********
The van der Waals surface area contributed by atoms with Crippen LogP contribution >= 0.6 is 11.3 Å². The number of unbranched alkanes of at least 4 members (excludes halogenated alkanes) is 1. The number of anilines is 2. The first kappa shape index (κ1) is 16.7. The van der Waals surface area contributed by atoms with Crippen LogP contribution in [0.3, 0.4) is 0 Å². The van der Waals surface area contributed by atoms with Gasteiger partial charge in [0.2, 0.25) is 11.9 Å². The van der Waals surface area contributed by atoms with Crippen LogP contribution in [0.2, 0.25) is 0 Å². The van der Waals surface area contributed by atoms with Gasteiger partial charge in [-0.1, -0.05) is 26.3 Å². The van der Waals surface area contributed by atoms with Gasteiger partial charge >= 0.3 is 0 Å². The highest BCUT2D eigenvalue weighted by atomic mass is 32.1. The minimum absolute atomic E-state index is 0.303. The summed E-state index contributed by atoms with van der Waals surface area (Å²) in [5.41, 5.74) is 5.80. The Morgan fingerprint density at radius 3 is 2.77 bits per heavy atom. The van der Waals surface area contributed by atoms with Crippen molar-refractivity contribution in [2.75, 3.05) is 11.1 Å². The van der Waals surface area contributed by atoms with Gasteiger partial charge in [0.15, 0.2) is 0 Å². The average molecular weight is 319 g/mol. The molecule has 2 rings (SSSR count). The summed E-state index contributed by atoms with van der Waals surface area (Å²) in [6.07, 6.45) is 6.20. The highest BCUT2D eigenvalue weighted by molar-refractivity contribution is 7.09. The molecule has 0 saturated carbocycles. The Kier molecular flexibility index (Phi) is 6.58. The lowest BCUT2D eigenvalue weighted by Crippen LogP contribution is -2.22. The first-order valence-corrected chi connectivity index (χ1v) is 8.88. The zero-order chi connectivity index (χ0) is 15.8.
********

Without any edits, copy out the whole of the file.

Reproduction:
The van der Waals surface area contributed by atoms with Crippen LogP contribution >= 0.6 is 11.3 Å². The number of unbranched alkanes of at least 4 members (excludes halogenated alkanes) is 1. The number of anilines is 2. The first kappa shape index (κ1) is 16.7. The van der Waals surface area contributed by atoms with Crippen LogP contribution in [0.3, 0.4) is 0 Å². The van der Waals surface area contributed by atoms with Gasteiger partial charge in [0.2, 0.25) is 11.9 Å². The van der Waals surface area contributed by atoms with Crippen LogP contribution in [0.2, 0.25) is 0 Å². The van der Waals surface area contributed by atoms with Gasteiger partial charge in [-0.1, -0.05) is 26.3 Å². The van der Waals surface area contributed by atoms with Gasteiger partial charge >= 0.3 is 0 Å². The highest BCUT2D eigenvalue weighted by atomic mass is 32.1. The minimum absolute atomic E-state index is 0.303. The summed E-state index contributed by atoms with van der Waals surface area (Å²) in [5.41, 5.74) is 5.80. The Morgan fingerprint density at radius 3 is 2.77 bits per heavy atom. The van der Waals surface area contributed by atoms with Crippen molar-refractivity contribution in [2.75, 3.05) is 11.1 Å². The van der Waals surface area contributed by atoms with Gasteiger partial charge in [0.15, 0.2) is 0 Å². The average molecular weight is 319 g/mol. The molecule has 2 rings (SSSR count). The summed E-state index contributed by atoms with van der Waals surface area (Å²) in [6.07, 6.45) is 6.20. The highest BCUT2D eigenvalue weighted by molar-refractivity contribution is 7.09. The molecule has 0 saturated carbocycles. The Kier molecular flexibility index (Phi) is 6.58. The lowest BCUT2D eigenvalue weighted by Crippen LogP contribution is -2.22. The first-order valence-corrected chi connectivity index (χ1v) is 8.88. The zero-order chi connectivity index (χ0) is 15.8.